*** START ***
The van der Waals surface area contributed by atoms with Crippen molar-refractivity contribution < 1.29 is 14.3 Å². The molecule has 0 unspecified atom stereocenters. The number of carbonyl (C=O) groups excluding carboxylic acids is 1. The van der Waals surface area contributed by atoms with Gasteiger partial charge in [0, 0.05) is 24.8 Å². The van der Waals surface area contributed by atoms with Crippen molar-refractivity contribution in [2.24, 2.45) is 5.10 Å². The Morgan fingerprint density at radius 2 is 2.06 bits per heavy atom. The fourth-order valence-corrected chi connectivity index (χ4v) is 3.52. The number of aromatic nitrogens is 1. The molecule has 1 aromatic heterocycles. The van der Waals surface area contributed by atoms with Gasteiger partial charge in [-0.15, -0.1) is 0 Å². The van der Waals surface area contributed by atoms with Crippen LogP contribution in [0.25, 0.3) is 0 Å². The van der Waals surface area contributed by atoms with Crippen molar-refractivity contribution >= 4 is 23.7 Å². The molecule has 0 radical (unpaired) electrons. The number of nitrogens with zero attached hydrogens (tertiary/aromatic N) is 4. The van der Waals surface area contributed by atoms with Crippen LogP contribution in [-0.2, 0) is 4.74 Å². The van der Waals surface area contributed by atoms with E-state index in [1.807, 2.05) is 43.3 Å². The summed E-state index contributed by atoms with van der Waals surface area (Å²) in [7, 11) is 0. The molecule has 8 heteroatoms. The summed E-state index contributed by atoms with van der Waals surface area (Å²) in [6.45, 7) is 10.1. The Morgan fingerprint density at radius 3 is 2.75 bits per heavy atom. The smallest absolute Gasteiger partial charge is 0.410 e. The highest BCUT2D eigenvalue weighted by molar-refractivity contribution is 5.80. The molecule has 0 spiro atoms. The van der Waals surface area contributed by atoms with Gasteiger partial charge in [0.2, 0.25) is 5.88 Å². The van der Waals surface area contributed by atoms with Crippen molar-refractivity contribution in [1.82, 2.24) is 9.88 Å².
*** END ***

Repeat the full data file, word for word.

The van der Waals surface area contributed by atoms with Crippen molar-refractivity contribution < 1.29 is 14.3 Å². The molecule has 0 unspecified atom stereocenters. The number of carbonyl (C=O) groups excluding carboxylic acids is 1. The van der Waals surface area contributed by atoms with Gasteiger partial charge in [0, 0.05) is 24.8 Å². The van der Waals surface area contributed by atoms with Crippen molar-refractivity contribution in [2.24, 2.45) is 5.10 Å². The Morgan fingerprint density at radius 2 is 2.06 bits per heavy atom. The fourth-order valence-corrected chi connectivity index (χ4v) is 3.52. The number of aromatic nitrogens is 1. The molecule has 1 aromatic heterocycles. The van der Waals surface area contributed by atoms with Gasteiger partial charge in [-0.15, -0.1) is 0 Å². The van der Waals surface area contributed by atoms with Crippen LogP contribution in [0.25, 0.3) is 0 Å². The van der Waals surface area contributed by atoms with Crippen molar-refractivity contribution >= 4 is 23.7 Å². The molecule has 0 radical (unpaired) electrons. The number of nitrogens with zero attached hydrogens (tertiary/aromatic N) is 4. The van der Waals surface area contributed by atoms with Crippen LogP contribution in [-0.2, 0) is 4.74 Å². The van der Waals surface area contributed by atoms with E-state index in [1.807, 2.05) is 43.3 Å². The summed E-state index contributed by atoms with van der Waals surface area (Å²) in [7, 11) is 0. The molecule has 8 heteroatoms. The summed E-state index contributed by atoms with van der Waals surface area (Å²) in [6.45, 7) is 10.1. The Morgan fingerprint density at radius 3 is 2.75 bits per heavy atom. The smallest absolute Gasteiger partial charge is 0.410 e. The highest BCUT2D eigenvalue weighted by molar-refractivity contribution is 5.80. The molecule has 0 spiro atoms. The van der Waals surface area contributed by atoms with Gasteiger partial charge in [0.2, 0.25) is 5.88 Å². The van der Waals surface area contributed by atoms with Crippen molar-refractivity contribution in [1.82, 2.24) is 9.88 Å².